Well, I'm jumping in on the tail end of this but couldn't stop myself from commenting.
Being the (annoyingly) detailed person that I am, I just read through H.R. 669 in it's entirety. I also read up on the Extensions of Remarks.
IMHO, it's going to be hard to get this through. Their big focus (if you read between the lines) is the impact on nonnative species such as the brown tree snake, coqui tree frog and the coconut rhinoceros beetle. All problems for Guam - the district the rep sponsoring this bill is from. Which, BTW, she admits were all accidentally introduced but feels that we need to have laws in place to stop the intentional introduction of nonnative wildlife before it happens. She only sites four specific (without detail of three of the four) areas that have had problems; Florida Everglades, Chesapeake Bay, Great Lakes and Guam.
Rep. Bardallo also stated the following:
Nonnative plants and animals are known by scientists to have been introduced into ecosystems in all 50 States, the District of Columbia, and the territories. Invasive, nonnative species can harm the economy, environment, other animal species' health and human health. Such harm ranges, for example, from depreciating farmland property values and loss of irrigation water to increasing spread of disease. Additionally, collapse of buildings, competition with native animals, sport, game, and endangered species losses, habitat alteration, and other ecosystem disturbances, have all resulted from the introduction of certain invasive species.
This is a silly argument - this has occurred over many decades. Some due to natural phenomenon, some by people over time, some by landscapers, "What beautiful species! Lets see if we can grow it back home..." and some even due to animal migration - consider their droppings
This is an area of study that part of my dad's PhD is in. Uh, not the 'droppings' specifically...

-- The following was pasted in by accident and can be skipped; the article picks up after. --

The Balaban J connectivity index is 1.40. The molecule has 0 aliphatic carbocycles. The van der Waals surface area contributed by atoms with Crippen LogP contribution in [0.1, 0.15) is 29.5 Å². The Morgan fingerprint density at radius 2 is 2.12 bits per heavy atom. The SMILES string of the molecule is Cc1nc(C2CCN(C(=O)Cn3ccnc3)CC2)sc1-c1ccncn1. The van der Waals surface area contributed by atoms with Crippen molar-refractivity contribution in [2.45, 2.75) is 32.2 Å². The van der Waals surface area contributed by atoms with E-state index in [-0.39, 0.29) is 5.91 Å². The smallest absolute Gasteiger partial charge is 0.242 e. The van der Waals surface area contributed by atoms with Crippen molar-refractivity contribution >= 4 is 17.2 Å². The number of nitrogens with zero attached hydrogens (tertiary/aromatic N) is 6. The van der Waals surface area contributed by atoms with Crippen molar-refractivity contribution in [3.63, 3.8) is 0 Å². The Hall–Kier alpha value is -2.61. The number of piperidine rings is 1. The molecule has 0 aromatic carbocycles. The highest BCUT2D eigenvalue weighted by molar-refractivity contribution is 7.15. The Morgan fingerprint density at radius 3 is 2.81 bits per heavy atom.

Also, there is already an Act in place that addresses this issue. Lacey Act Amendments of 1981 which authorizes the Secretary of the Interior to designate wildlife species considered "injurious'' to humans and prohibits importation of such species into the country. Her argument re: this not being sufficient though is also a little silly because she claims, "that to designate a species as injurious can take up to four years, at which point harm has already been done." However, you can read the deadlines http://www.opencongress.org/bill/111-h669/text?version=ih&nid=t0:ih:33
which all in all, fall pretty darned close to that four years Rep. Bardallo is concerned about.
In any case, given the wide breadth of what this covers (many, many, exotics - birds, lizards, frogs, snakes, various rodents, maybe even some dogs and cats?) and the uproar it has caused, it might be hard for them to pass this thing. If you google H.R. 669 you'll see all the various types of pet owners discussing this and it's possible impact. There are a number of co-sponsor but I still think that unless they make so major revisions it will be hard to pass. Keep in mind there are also several bills linked to this so, thiese this need to be watched and someone needs to give a good counter argument. Just because theirs is seriously flawed doesn't mean they lose. You gotta have someone point out those flaws directly, concisely, and knock out it each point that way. We can't just say, "because I love my pets and we've always been allowed in the past..." etc. On 2/4/09 it was referred to the Subcommittee on Insular Affairs, Oceans and Wildlife.
Jeez, heck of a first post.
Eh, time to go play 'peek-a-boo' with my little Olliegoo.